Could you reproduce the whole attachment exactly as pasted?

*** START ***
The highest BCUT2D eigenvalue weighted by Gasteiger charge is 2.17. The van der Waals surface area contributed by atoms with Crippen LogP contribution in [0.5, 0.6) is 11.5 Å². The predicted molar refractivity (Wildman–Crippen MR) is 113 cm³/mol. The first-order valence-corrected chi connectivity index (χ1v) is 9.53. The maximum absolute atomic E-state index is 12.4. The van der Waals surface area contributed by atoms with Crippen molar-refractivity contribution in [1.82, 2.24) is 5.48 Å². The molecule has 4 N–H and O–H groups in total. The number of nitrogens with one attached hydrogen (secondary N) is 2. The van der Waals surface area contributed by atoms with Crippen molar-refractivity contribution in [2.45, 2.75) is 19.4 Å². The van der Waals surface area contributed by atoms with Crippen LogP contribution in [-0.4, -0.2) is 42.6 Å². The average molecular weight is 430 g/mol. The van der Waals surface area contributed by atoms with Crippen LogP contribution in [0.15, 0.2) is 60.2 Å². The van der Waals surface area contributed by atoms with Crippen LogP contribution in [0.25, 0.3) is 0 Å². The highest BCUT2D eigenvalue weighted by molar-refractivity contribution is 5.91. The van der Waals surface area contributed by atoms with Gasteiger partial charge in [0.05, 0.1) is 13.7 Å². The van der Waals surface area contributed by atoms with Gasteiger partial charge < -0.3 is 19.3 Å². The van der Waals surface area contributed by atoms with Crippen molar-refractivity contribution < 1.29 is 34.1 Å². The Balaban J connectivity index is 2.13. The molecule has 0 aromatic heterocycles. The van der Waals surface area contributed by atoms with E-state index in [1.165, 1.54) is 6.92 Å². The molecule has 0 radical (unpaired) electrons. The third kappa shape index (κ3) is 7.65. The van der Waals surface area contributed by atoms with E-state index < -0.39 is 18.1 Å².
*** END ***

The highest BCUT2D eigenvalue weighted by Gasteiger charge is 2.17. The van der Waals surface area contributed by atoms with Crippen LogP contribution in [0.5, 0.6) is 11.5 Å². The predicted molar refractivity (Wildman–Crippen MR) is 113 cm³/mol. The first-order valence-corrected chi connectivity index (χ1v) is 9.53. The maximum absolute atomic E-state index is 12.4. The van der Waals surface area contributed by atoms with Crippen molar-refractivity contribution in [1.82, 2.24) is 5.48 Å². The molecule has 4 N–H and O–H groups in total. The number of nitrogens with one attached hydrogen (secondary N) is 2. The van der Waals surface area contributed by atoms with Crippen molar-refractivity contribution in [2.45, 2.75) is 19.4 Å². The van der Waals surface area contributed by atoms with Crippen LogP contribution in [-0.4, -0.2) is 42.6 Å². The average molecular weight is 430 g/mol. The van der Waals surface area contributed by atoms with Crippen LogP contribution in [0.15, 0.2) is 60.2 Å². The van der Waals surface area contributed by atoms with Crippen LogP contribution in [0.25, 0.3) is 0 Å². The highest BCUT2D eigenvalue weighted by molar-refractivity contribution is 5.91. The van der Waals surface area contributed by atoms with Gasteiger partial charge in [0.05, 0.1) is 13.7 Å². The van der Waals surface area contributed by atoms with Gasteiger partial charge < -0.3 is 19.3 Å². The van der Waals surface area contributed by atoms with Crippen molar-refractivity contribution < 1.29 is 34.1 Å². The Balaban J connectivity index is 2.13. The molecule has 0 aromatic heterocycles. The van der Waals surface area contributed by atoms with E-state index in [1.165, 1.54) is 6.92 Å². The molecule has 0 radical (unpaired) electrons. The third kappa shape index (κ3) is 7.65. The van der Waals surface area contributed by atoms with E-state index < -0.39 is 18.1 Å².